Grim Like Flynn

De Niro holds his own in this father-son tale, but his screen spawn sours the story

Paul Weitz is a writer-director (About a Boy) with talent and imagination. I can’t imagine what lured him to Being Flynn, a depressing and downbeat rendering of a book called Another Bullshit Night in Suck City. The offbeat, commercially challenging 2004 memoir by writer Nick Flynn explores his fractured relationship with his creepy father, Jonathan (Robert De Niro), a failed writer himself, but mostly a Bowery bum and bona fide loser. Too small and dark to appeal to a large audience, it’s not a movie to cherish.

Nick is played in the film by overrated, pickle-faced Paul Dano, who put the sour in the stagnant, sourpuss opus There Will Be Blood. He hardly knew his father, a nut case who abandoned his loving, hardscrabble mother (Julianne Moore) early to pursue his dream of living up to his self-anointed label of “living genius” (“Everything I write is a masterpiece,” he babbles, after everything he writes is rejected by everybody in publishing). Great legacy.

After Dad deserted, he ended up in prison for cashing forged checks while Mom committed suicide. Released with his great novel under his arm, Flynn then became a cab driver, alcoholic and charter member of the unemployed homeless, living in a condemned building above a strip joint that was closed down by the FBI until he lost his license for falling asleep at the wheel and hitting a pedestrian.

Except for an occasional phony letter professing true love, Nick hasn’t seen him for 19 years. He calls him “a nonperson, a face without a body.” “What I am,” says Flynn, “is an artist.” There’s no evidence anywhere, even though De Niro wears rotten teeth and picks lice off his body with convincing Actors Studio naturalism.

Imagine the horror when a grown son, unfocused and without enough ambition to get a job outside of cleaning toilets in a homeless shelter, comes face to face with his missing father as a semipermanent “guest,” seeking a bug-free bed. It’s the stuff of stained, Gorky-influenced fiction, but not exactly what I’d call pleasant, memorable cinema.

I saw Being Flynn at 10 a.m. with no time for breakfast. I don’t recommend making the same mistake. How about watching a filthy bum, covered with scabs, mashing lice between his fingers? De Niro works hard to welcome redemption with the levity of sarcastic wit without groveling for sympathy, but there is just so much you can do with the role of a racist, homophobe, lawless reprobate and pathological liar. For the past few years, he’s snored his way through his own movies like a Valium addict.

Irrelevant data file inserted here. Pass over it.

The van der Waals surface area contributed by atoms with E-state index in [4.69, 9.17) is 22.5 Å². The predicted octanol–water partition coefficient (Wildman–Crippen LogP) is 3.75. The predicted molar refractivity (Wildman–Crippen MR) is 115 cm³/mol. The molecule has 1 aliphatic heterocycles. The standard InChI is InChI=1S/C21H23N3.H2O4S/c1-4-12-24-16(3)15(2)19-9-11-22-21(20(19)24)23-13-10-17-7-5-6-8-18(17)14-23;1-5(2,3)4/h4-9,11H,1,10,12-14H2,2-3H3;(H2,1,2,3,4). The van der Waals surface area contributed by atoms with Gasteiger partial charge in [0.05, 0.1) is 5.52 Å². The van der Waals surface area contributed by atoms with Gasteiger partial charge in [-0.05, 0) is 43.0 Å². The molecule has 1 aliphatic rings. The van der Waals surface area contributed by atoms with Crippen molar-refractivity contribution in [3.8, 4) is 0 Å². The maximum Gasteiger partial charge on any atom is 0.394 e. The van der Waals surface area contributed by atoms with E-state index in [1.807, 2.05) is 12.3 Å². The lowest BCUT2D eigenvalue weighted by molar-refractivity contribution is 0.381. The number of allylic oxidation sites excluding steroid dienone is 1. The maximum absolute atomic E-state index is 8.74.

This time he gives it all he’s got, which is a lot, but not enough to make you care.

I didn’t care what happened to the son, either. This is entirely the fault of the numbing Dano, a surly actor with the personality of roadkill. The son is a worker, the father a resident, in a cesspool of misfortune, but what makes the old man a survivor is his sense of humor. He even regards a row of fellow tramps tied to their shoelaces to prevent their shoes from being stolen as “gathering material” for his next novel. Instead of a loafer and a bounder knocking on doors for a place to spend the night, Jonathan refers to himself as a “sought-after house guest.” When he turns from a hapless hobo into a howling madman wrapped in a sheet, he makes us care about his downfall.

The movie is also supposed make us care about how the son escapes his dead-end life and puts to good use what he learned from the father without repeating his mistakes. We know the real Nick Flynn wrote the book Paul Weitz spent seven years adapting for the screen, and I guess that’s the point of this whole father-son confessional. But De Niro is the only thing worth the effort. He wipes the floor with his costar so many times that I felt the movie would have been better balanced with a different cast. I found Dano so weak, lachrymose and emotionally blunted that I lost interest fast.

Being Flynn is the kind of Dante nightmare actors find fun to play, but it’s hell for an audience to watch.

Being Flynn (R) ★★★☆☆

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